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Arts + CultureMusicUnder the Stars: Mia Doi Todd remixes, DJ Noel,...

Under the Stars: Mia Doi Todd remixes, DJ Noel, Angel Bat Dawid, more

Live appearances and new records to look forward to—plus a clutch of brilliant Georgia Anne Muldrow reworks.

Under the Stars is a quasi-weekly column that presents new music releases and a number of other adjacent items. Let’s keep it going!

DJ Noel


One of my fave DJs, soul controllers, and music nerds in the city, DJ Noel once played “This Is It” by Kenny Loggins at Casanova in olden times, repeating the lyric “For once in your life, here’s your miracle”—and I knew, immediately, this was an earnest DJ who knew when not to take things so seriously. (By the way, that song’s intro… nothing but vibes.)

“I’ve been messing with records since 2003,” Noel texted me. “Officially in Sweater Funk since 2018, but hanging with Jon (Blunck) and Jacob ( DJ Guillermo) since the beginning, so I feel like I’ve been Sweater Funk’s therapist since 2008. “Check It Out” by Trilark immediately puts me back in the basement of Li po with a Mai Tai in hand.”

In preparation for playing The California Academy of Sciences NightLife x Pop-Up Magazine event this past Thursday, she reflected on getting music lovers their fix of the right music at the right time. 

“I’ve been thinking about the folks who are apprehensive about going out to bars and clubs, but still want to go out and dance. I want to give them what they’ve been missing, to get loose in a huge space that is considering their apprehension. I plan on ignoring that stereotypical stuffy environment a museum can have and letting go. The music is pumped throughout the entire space (even the bathrooms). It lends to letting go and dancing wherever you are in the space.”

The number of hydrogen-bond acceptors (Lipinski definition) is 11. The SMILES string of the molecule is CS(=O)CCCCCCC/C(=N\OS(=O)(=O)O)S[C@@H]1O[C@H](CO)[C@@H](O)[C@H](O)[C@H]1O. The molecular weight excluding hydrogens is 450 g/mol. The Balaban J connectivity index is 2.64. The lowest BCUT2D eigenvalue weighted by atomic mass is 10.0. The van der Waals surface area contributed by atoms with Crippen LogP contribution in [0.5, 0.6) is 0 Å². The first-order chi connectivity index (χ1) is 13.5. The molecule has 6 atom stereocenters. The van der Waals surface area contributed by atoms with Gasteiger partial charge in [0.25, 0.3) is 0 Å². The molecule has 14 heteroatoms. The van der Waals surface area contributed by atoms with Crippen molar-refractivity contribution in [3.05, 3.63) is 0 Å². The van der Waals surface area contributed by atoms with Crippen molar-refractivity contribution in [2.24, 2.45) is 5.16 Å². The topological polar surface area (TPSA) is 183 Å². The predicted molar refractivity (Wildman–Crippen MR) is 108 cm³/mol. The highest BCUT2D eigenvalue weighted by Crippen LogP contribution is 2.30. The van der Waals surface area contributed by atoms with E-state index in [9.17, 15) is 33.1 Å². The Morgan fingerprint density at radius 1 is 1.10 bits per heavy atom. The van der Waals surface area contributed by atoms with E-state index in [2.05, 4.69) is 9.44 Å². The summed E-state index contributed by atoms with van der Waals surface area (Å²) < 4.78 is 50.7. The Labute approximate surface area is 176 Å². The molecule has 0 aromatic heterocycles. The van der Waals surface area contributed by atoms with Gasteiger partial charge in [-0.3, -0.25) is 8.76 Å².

You can catch DJ Noel at Sweater Funk this Saturday at The Knockout.


Angel Bat Dawid, the Chicago-based musician who wears many hats will be performing at The Lab this upcoming Saturday night. According to The Lab’s site, this Black American composer is an improviser, clarinetist, pianist, vocalist, educator, and DJ. Dawid’s work draws from free jazz, gospel, and hip-hop and explores themes of Black resistance and self-care. The performance is in anticipation of Angel’s new Hush Harbor Mixtape Vol. 1 Doxology. Which we assume will be available on the  International Anthem Bandcamp page at that time.

In April she shared with NPR her absolute gratitude for George Clinton:

“First of all, I come from a Funkadelic, Parliament household. Every day, probably, of my life, my father played anything from Funkadelic and Parliament. He was a hero of my father. The music is so good. George Clinton always did his own thing and those have always been the musicians that I have looked up to the most. George Clinton was the ultimate arranger, producer, know how to put things together, all the elements, you know, it’s so triumphant. [“Let Me Be”] gets me so hype. George Clinton, I just want to let you know that you are such a great inspiration to me. You showed me how to be myself. I’m strong in my individuality because of you. You’re one of the most ingenious musicians, composers of our lifetime. Thank you, George Clinton!”

You can purchase tickets for the performance at The Lab here.